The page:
I had never seen The Inbetweeners before the movie, because a girl I was once chatting up told me I reminded her of Simon Bird. My delusion-based ego couldn’t handle the confirmation that he played the gawky, socially inept dork that I suspected he did.
So Simon Bird plays Will, a gawky, socially inept dork who is convinced to go on a booze-sodden holiday with his friends as a last adventure before going their separate ways after leaving school. It’s a pretty standard teen comedy plot, with an ominous precedent for UK viewers in the shape of Kevin & Perry Go Large, an expansion of a popular sketch show character into movie form which didn’t go at all well. Inbetweeners, though, has the benefit of going in with fully formed characters, friendships and comic rhythms, which make for a much more satisfying experience that is neither alienating to newcomers (as I was) nor overfamiliar for the program’s devoted audience. Having since watched a few episodes, while the movie doesn’t have any laughs on a par with a fish being punched to death or the infamous bus stop incident, it marks an amusing and amiable end to a much-loved series, even if it doesn’t do much beyond that.
The boys head off to Malia, intent on getting as hammered as the human body can handle and wellie-deep in clunge. As is the usual form for teen comedies, things don’t quite go to plan: the hotel doesn’t look anything like it did on the internet and has fines already in place for the most appalling of circumstances, whilst hopes of a non-stop sex marathon are curtailed by a less than inspired nightclub selection.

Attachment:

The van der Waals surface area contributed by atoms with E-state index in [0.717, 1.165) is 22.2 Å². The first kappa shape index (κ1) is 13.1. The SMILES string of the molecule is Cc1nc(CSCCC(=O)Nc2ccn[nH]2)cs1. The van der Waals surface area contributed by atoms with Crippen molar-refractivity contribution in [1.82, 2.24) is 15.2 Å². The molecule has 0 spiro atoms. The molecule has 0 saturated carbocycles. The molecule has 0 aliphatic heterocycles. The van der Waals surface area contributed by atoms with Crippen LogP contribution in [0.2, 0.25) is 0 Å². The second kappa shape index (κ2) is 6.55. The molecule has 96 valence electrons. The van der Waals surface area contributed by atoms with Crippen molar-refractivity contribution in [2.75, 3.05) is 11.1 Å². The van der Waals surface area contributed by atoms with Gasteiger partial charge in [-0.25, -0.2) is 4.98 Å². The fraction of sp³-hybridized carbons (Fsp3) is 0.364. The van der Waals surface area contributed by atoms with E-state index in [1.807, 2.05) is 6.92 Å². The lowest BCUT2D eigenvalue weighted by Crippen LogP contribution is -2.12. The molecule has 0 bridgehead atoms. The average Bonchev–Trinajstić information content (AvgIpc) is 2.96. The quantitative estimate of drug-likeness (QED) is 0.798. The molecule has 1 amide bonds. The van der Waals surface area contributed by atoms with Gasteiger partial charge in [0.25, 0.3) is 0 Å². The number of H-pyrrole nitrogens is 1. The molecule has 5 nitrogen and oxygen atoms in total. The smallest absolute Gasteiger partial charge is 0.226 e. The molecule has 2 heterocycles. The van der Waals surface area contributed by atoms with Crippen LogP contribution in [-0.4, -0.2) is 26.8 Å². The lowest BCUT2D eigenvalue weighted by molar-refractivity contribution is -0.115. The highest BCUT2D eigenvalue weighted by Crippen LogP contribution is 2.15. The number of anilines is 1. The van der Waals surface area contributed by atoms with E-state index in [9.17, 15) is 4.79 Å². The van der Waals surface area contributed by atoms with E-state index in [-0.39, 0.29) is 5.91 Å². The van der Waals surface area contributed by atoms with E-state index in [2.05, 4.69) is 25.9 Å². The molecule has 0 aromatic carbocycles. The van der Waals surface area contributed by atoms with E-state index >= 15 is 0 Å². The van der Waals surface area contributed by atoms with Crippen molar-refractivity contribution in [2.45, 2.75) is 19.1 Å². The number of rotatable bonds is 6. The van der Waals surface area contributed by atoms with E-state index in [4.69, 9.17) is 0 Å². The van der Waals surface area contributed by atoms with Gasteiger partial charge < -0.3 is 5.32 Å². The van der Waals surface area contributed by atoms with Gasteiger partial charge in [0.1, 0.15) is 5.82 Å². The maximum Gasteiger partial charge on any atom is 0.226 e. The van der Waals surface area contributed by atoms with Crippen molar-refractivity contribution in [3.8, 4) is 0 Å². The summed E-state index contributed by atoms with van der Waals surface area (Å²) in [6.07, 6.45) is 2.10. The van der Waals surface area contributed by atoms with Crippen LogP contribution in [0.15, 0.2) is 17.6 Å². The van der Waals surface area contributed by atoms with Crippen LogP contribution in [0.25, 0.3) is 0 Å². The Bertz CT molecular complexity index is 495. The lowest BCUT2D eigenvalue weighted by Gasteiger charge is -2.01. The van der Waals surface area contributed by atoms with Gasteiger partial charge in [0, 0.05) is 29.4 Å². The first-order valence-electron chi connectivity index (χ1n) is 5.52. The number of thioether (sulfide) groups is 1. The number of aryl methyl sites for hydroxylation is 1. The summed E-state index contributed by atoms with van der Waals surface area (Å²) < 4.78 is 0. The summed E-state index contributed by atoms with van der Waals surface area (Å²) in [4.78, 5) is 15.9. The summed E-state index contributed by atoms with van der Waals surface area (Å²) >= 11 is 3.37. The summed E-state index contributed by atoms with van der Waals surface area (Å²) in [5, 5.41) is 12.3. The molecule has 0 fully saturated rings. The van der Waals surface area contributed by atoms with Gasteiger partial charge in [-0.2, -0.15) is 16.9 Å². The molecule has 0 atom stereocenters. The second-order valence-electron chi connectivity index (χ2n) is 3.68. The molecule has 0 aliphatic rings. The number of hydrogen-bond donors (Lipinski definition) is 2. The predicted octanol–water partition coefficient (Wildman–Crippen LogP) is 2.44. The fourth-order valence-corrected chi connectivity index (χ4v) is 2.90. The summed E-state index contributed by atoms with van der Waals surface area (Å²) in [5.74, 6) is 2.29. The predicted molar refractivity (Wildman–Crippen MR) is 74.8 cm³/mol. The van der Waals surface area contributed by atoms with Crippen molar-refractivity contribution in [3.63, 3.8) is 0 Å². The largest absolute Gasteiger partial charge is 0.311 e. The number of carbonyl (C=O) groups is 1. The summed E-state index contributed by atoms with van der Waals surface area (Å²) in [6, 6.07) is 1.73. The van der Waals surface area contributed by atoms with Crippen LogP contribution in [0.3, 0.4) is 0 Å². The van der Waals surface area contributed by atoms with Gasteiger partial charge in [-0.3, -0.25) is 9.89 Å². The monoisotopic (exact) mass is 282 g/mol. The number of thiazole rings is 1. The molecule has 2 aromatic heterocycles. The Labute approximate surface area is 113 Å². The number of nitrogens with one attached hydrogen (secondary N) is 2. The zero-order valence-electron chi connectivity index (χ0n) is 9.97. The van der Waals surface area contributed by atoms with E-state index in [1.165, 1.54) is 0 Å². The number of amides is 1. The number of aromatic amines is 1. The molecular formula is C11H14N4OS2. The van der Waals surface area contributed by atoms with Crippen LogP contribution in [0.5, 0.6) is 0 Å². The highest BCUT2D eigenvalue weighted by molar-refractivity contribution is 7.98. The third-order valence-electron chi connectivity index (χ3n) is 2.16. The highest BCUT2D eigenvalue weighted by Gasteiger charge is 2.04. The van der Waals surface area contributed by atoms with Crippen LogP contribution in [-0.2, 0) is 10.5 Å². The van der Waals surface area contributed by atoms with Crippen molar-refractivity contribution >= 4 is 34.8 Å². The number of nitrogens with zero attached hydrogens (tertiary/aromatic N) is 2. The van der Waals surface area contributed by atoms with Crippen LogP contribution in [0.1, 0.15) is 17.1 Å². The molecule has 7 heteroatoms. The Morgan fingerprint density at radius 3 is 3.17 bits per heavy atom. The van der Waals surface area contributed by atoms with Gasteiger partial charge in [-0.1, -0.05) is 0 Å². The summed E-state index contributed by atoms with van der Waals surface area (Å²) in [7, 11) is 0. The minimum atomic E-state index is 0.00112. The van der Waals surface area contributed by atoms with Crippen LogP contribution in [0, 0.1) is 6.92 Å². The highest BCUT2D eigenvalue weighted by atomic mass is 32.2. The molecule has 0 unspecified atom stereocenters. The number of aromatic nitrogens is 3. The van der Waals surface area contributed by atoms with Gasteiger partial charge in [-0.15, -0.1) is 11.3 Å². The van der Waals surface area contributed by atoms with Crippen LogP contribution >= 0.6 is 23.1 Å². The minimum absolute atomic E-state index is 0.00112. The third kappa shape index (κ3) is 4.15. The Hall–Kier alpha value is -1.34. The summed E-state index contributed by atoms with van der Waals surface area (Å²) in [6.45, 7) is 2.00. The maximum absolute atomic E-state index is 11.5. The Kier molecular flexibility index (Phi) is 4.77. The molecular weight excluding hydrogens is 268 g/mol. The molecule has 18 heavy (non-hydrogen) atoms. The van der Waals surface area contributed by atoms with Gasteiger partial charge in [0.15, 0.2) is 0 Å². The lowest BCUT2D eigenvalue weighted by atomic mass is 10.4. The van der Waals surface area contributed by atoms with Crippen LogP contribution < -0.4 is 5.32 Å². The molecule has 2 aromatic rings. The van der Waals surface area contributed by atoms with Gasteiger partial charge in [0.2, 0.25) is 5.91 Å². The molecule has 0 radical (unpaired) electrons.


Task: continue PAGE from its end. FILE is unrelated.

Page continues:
The movie works best when aiming to do nothing more than show four friends dragging themselves through a particularly messy holiday. Not blessed with much in the way of charm or brains, the boys plough on through the most arduous situations with the knowledge there will always be three fellow goons waiting for them on the other side, with at least one of them likely to humiliate themselves in a sufficiently extravagant way to take the heat off his equally shamed friends for a while.
Having done three seasons of television together, lead actors Simon Bird, James Buckley, Blake Harrison and Joe Thomas know the characters and each other’s quirks well enough to make the most out of every line of banter or piece of physical comedy. When they are paired off, the combinations are already established well enough that getting the most from each comes naturally: Simon the vaguely intellectual social outcast with the dim-witted but perpetually delighted Neil; relentlessly horny Jay with the (slightly) more romantic Simon. Fans of the series will know what to expect, with the move beyond England’s shores providing enough of a twist to keep the material relatively fresh.
The girls to whom they eventually gravitate manage to hold their own against the practiced male ensemble. Emily Head as Carli is the only returning female cast member, but oddly enough proves the least interesting of the bunch. Her characterisation is rooted in the manipulative ex-girlfriend trope, and having Simon lusting after her for much of the movie, when there’s a much nicer girl (played by Tamla Kari) waiting for him to make his move, quickly gets tiresome. Jessica Knappett plays what can only be described as a female Neil, lanky and slightly hopeless but ever so charming with it, and the pair have a great deal of fun exacerbating their similarities. Lydia Rose Bewley’s Jane gets a mildly irritating pairing based around Jay learning a Valuable Lesson about not (only) judging girls by their outward appearance, but defines her character’s strengths and insecurities affably enough that you’re rooting for her to get her lad by the end.